Saturday, Blake Treinen will complete one cycle through the Nationals’ rotation. The last four starters have struck out 31 batters and walked one. Those four starters have also been supported by 25 runs. In the entire major leagues, only the Oakland Athletics, San Francisco Giants and Toronto Blue Jays own a better run differential than the Nationals’ plus-33. The Nationals do not own the record of an elite contender, but they are trending in that direction.  

“You definitely feed off it, for sure,” Roark said. “The rotation is doing so well. The relievers are doing so well. The bats are coming alive. It just gives you that much more confidence. You know we’re going to score runs.”

“You want to catch fire,” said right fielder Jayson Werth, who received the night off. “You got to rattle off some games. We got a good start there. This could be a good road trip for us. It’ll be a good test.”

The Nationals absorbed, and then dodged, one cause for worry. On his 24th birthday, after he bashed a two-run homer in the first inning, third baseman Anthony Rendon exited in the sixth after a chopper struck his hand. But X-rays came back negative, Manager Matt Williams said, and Rendon is considered day-to-day.  

 “Pretty worried” at first, Rendon said. “I didn’t really feel it. It just went straight to numbness. I’ll be alright.”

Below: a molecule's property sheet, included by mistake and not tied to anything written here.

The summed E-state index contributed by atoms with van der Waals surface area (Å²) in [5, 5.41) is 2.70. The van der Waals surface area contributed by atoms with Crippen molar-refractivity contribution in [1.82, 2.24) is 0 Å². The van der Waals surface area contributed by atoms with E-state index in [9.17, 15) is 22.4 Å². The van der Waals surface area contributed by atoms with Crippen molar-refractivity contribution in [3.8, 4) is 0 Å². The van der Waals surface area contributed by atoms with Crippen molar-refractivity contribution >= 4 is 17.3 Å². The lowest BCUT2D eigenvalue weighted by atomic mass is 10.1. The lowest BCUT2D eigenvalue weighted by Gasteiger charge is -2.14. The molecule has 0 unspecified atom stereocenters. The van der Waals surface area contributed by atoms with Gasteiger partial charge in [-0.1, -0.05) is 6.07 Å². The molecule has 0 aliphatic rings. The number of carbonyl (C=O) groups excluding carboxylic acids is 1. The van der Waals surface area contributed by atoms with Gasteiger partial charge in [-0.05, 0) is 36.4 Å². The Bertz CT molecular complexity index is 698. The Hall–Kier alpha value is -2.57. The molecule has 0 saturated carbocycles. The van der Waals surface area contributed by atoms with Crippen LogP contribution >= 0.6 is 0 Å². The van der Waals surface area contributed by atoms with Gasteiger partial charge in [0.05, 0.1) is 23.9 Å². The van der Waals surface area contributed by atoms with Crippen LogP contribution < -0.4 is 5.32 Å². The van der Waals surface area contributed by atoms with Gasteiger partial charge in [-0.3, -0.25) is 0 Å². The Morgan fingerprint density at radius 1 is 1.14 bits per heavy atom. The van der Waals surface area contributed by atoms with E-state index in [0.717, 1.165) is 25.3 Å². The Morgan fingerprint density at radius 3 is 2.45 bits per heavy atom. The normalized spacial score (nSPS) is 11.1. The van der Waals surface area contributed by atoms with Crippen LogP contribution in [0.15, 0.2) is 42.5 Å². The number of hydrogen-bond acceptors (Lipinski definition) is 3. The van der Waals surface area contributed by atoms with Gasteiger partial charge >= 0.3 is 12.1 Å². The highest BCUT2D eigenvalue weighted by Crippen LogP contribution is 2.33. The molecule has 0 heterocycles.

“It’s pretty swollen,” Williams said. “We’ll see how he feels tomorrow. We don’t want any more thumbs. It’s good news that it’s negative.”

Roark softened the blow of potentially losing Rendon. He dotted his two-seam fastball at the edges of the strike zone, both sides of the plate, unafraid to throw it at the letters or the knees. He did not plan to throw almost exclusively two-seamers and change-ups, but he located both pitches so well that catcher Wilson Ramos saw no need to use more than a smattering of curves and sliders.

 “When his sinker works, we can do everything we want,” catcher Wilson Ramos said. “We stayed on the same page tonight.”

 In 2012, Roark went 6-17 at Class AAA Syracuse. Now he has a sub-3.00 ERA in his first full major league season. A legitimate big league starter fell out of the sky and into the Nationals’ rotation, and they owe him only the league minimum until 2017. Nothing became a controllable, successful starter, only one of the most valuable assets in baseball.